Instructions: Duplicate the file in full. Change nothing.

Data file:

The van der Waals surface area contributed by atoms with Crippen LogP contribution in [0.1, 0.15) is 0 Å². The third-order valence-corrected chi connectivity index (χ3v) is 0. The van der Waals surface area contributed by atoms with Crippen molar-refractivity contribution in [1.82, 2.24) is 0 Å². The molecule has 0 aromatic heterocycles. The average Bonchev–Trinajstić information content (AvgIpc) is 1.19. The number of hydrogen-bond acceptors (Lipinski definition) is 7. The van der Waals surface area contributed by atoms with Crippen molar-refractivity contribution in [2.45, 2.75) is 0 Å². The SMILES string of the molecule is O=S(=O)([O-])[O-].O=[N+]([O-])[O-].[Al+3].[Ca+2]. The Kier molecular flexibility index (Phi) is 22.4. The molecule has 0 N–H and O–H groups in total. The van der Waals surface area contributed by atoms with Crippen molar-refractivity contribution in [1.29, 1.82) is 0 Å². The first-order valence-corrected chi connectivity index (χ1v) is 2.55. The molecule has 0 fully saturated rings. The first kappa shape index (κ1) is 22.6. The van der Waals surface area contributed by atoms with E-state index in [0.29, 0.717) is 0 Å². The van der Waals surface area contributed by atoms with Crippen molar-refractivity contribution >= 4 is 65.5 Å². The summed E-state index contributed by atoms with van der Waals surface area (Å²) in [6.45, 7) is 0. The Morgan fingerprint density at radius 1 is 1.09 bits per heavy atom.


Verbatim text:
The van der Waals surface area contributed by atoms with Crippen LogP contribution in [0.1, 0.15) is 0 Å². The third-order valence-corrected chi connectivity index (χ3v) is 0. The van der Waals surface area contributed by atoms with Crippen molar-refractivity contribution in [1.82, 2.24) is 0 Å². The molecule has 0 aromatic heterocycles. The average Bonchev–Trinajstić information content (AvgIpc) is 1.19. The number of hydrogen-bond acceptors (Lipinski definition) is 7. The van der Waals surface area contributed by atoms with Crippen molar-refractivity contribution in [2.45, 2.75) is 0 Å². The SMILES string of the molecule is O=S(=O)([O-])[O-].O=[N+]([O-])[O-].[Al+3].[Ca+2]. The Kier molecular flexibility index (Phi) is 22.4. The molecule has 0 N–H and O–H groups in total. The van der Waals surface area contributed by atoms with Crippen molar-refractivity contribution in [1.29, 1.82) is 0 Å². The first-order valence-corrected chi connectivity index (χ1v) is 2.55. The molecule has 0 fully saturated rings. The first kappa shape index (κ1) is 22.6. The van der Waals surface area contributed by atoms with E-state index in [0.29, 0.717) is 0 Å². The van der Waals surface area contributed by atoms with Crippen molar-refractivity contribution >= 4 is 65.5 Å². The summed E-state index contributed by atoms with van der Waals surface area (Å²) in [6.45, 7) is 0. The Morgan fingerprint density at radius 1 is 1.09 bits per heavy atom.